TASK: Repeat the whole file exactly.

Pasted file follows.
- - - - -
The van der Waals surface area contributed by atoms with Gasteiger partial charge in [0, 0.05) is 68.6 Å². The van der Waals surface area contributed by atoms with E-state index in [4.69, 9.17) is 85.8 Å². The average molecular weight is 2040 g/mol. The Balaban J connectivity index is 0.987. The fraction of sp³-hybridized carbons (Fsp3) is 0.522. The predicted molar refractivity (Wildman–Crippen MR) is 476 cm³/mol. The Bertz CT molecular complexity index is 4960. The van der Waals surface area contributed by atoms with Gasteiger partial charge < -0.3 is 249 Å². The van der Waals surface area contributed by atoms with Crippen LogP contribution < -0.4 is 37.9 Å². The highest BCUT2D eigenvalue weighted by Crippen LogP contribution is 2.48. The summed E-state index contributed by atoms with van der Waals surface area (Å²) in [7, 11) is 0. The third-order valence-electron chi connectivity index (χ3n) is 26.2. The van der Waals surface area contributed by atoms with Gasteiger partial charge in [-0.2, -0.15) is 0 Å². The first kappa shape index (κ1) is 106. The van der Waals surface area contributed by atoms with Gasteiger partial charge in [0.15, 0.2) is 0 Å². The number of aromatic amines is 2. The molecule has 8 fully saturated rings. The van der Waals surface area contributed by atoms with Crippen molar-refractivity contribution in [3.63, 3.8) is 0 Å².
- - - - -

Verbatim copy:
The van der Waals surface area contributed by atoms with Gasteiger partial charge in [0, 0.05) is 68.6 Å². The van der Waals surface area contributed by atoms with E-state index in [4.69, 9.17) is 85.8 Å². The average molecular weight is 2040 g/mol. The Balaban J connectivity index is 0.987. The fraction of sp³-hybridized carbons (Fsp3) is 0.522. The predicted molar refractivity (Wildman–Crippen MR) is 476 cm³/mol. The Bertz CT molecular complexity index is 4960. The van der Waals surface area contributed by atoms with Gasteiger partial charge < -0.3 is 249 Å². The van der Waals surface area contributed by atoms with Crippen LogP contribution < -0.4 is 37.9 Å². The highest BCUT2D eigenvalue weighted by Crippen LogP contribution is 2.48. The summed E-state index contributed by atoms with van der Waals surface area (Å²) in [7, 11) is 0. The third-order valence-electron chi connectivity index (χ3n) is 26.2. The van der Waals surface area contributed by atoms with Gasteiger partial charge in [-0.2, -0.15) is 0 Å². The first kappa shape index (κ1) is 106. The van der Waals surface area contributed by atoms with Gasteiger partial charge in [0.15, 0.2) is 0 Å². The number of aromatic amines is 2. The molecule has 8 fully saturated rings. The van der Waals surface area contributed by atoms with Crippen molar-refractivity contribution in [3.63, 3.8) is 0 Å².